Proof sketch of Triangle Removal Lemma. Suppose {G} is {\epsilon}-far from triangle-free. Apply Szemerédi’s regularity lemma and obtain an {\frac{\epsilon}{8}}-regular partition of the vertices of {G} into at most {M} parts. “Clean up” the graph by deleting all edges that are (1) internal to any part, or (2) between any irregular pair of parts, or (3) between any two parts with edge density less than {\frac{\epsilon}{4}}. In each step we delete at most {\frac{\epsilon}{4}n^2} edges, so we’ve deleted fewer than {\epsilon n^2} edges. Since {G} was {\epsilon}-far from triangle-free, it follows that even after deleting these edges, some triangle must have still remained, say between parts {X}, {Y}, {Z}. We have not deleted any edges between the parts {X}, {Y}, {Z}, and the bipartite graphs between them are regular and have density bounded from below, and it therefore follows by the triangle counting lemma that there approximately {d(X,Y)d(Y,Z)d(X,Z)|X||Y||Z| \geq (\epsilon/4)^3(n/M)^3} triangles (to make this rigorous we need to give a lower bound on the number of triangles). By choosing {\delta} appropriately, say {\delta = (\epsilon/4)^3(1/M)^3/2}, we see that {G} contains at least {\delta n^3} triangles.   {\square}

The example I just gave about testing for triangles in a very large graph is known as property testing. It is a well-studied topic in computer science.

Next I want to show how to deduce Roth’s Theorem from the Triangle Removal Lemma.

Roth’s Theorem Every subset of the integers with positive density contains a 3-term arithmetic progression.

Roth’s Theorem is a special case of Szemerédi’s Theorem, which states that every subset of the integers with positive density contains arbitrarily long arithmetic progressions. Szemerédi proved his theorem in 1975 using his regularity lemma. Several new proofs have been discovered since then.

To prove Roth’s Theorem using the Triangle Removal Lemma, we need to construct an auxiliary graph so that the 3-term arithmetic progressions are encoded by triangles in the graph.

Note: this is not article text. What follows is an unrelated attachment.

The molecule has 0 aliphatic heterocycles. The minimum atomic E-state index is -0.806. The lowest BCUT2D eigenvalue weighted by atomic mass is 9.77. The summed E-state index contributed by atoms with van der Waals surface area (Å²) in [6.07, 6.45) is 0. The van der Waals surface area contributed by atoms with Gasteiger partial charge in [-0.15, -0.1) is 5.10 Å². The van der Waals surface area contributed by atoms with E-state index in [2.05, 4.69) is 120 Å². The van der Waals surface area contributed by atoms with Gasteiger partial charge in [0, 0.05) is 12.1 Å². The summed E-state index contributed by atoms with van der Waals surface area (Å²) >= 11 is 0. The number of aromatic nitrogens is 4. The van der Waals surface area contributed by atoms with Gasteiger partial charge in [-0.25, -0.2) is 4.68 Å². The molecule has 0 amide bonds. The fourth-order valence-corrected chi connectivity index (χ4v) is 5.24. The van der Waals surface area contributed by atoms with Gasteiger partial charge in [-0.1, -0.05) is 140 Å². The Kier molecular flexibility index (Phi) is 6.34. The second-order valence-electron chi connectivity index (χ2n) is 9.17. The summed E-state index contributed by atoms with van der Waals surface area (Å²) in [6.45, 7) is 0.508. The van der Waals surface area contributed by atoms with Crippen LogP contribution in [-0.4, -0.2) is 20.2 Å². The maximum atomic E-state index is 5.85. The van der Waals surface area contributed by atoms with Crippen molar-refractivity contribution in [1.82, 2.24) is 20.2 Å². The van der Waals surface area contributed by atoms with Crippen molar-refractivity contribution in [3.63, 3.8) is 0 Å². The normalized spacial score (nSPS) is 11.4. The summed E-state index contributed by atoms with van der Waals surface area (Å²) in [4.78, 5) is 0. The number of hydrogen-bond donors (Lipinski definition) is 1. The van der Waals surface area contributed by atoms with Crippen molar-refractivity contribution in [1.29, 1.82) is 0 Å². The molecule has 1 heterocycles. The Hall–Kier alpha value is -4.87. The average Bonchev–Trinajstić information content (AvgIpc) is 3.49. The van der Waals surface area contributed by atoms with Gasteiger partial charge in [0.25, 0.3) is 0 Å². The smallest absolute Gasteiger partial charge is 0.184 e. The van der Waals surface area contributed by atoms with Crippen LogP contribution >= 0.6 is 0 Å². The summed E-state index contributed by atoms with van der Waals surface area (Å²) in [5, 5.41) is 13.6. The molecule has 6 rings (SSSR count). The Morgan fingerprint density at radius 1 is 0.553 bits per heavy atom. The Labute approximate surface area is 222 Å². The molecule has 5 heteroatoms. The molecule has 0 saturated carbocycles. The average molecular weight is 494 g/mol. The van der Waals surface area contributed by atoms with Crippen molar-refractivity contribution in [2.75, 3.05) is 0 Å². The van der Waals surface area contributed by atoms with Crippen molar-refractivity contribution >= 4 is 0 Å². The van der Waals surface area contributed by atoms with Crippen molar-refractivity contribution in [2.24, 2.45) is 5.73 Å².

Proof sketch of Roth’s Theorem. Suppose {S \subset {\mathbb Z}} has (upper) density at least {2\epsilon}, and that {S} does not contain any 3-term arithmetic progression. There exists arbitrarily large {n} so that at least {\epsilon} fraction of the elements of {\{-n+1, -n+2,\dots,n\}} are in {S}. Let {A = S \cap \{-n+1, -n+2, \dots, n\}}. Construct a tripartite graph with vertex sets {X, Y, Z}, each with {6n} nodes labeled by {\{-3n+1, -3n+2, \dots, 3n\}}. Connect {x \in X} with {y \in Y} if and only if {y-x \in A}. Connect {y \in Y} with {z \in Z} if and only if {z -y \in A}. Finally connect {x \in X} with {z \in Z} if and only if {(z-x)/2 \in A}.

Then {x \in X}, {y \in Y}, {z \in Z} form a triangle if and only if {y-x,(z-x)/2, z-y \in A}. The numbers {y-x, (z-x)/2, z-y} form an arithmetic progression, and since {A} contains no 3-term arithmetic progressions, these three numbers must equal. It follows all triangles in {G} have the form {x, x+a, x+2a}, where {a \in A}, and these triangles are all edge disjoint. Since there are at least {2n|A| \geq 4\epsilon n^2} such edge-disjoint triangles, it must be {\frac{4\epsilon}{18^3}}-far from triangle-free (recall that there are {18n} vertices in our graph), and hence by the Triangle Removal Lemma, for some {\delta > 0} (depending on {\epsilon} only), there at least {\delta n^3} triangles. But there are only at most {6n|A| \leq 12n^2} triangles (all of the form {x, x+a, x+2a}), and {12 n^2 < \delta n^3} for {n} sufficiently large. This is a contradiction.  {\square}

Graph regularity is an active research area. Let me conclude by outlining some of the directions and goals in this area.

  1. Understanding the limitations of the regularity lemmaIn the regularity partition, how does the number of parts depend on the regularity parameter {\epsilon}? As it turns out, the dependence is very bad. The proof of Szemerédi’s Regularity Lemma gives us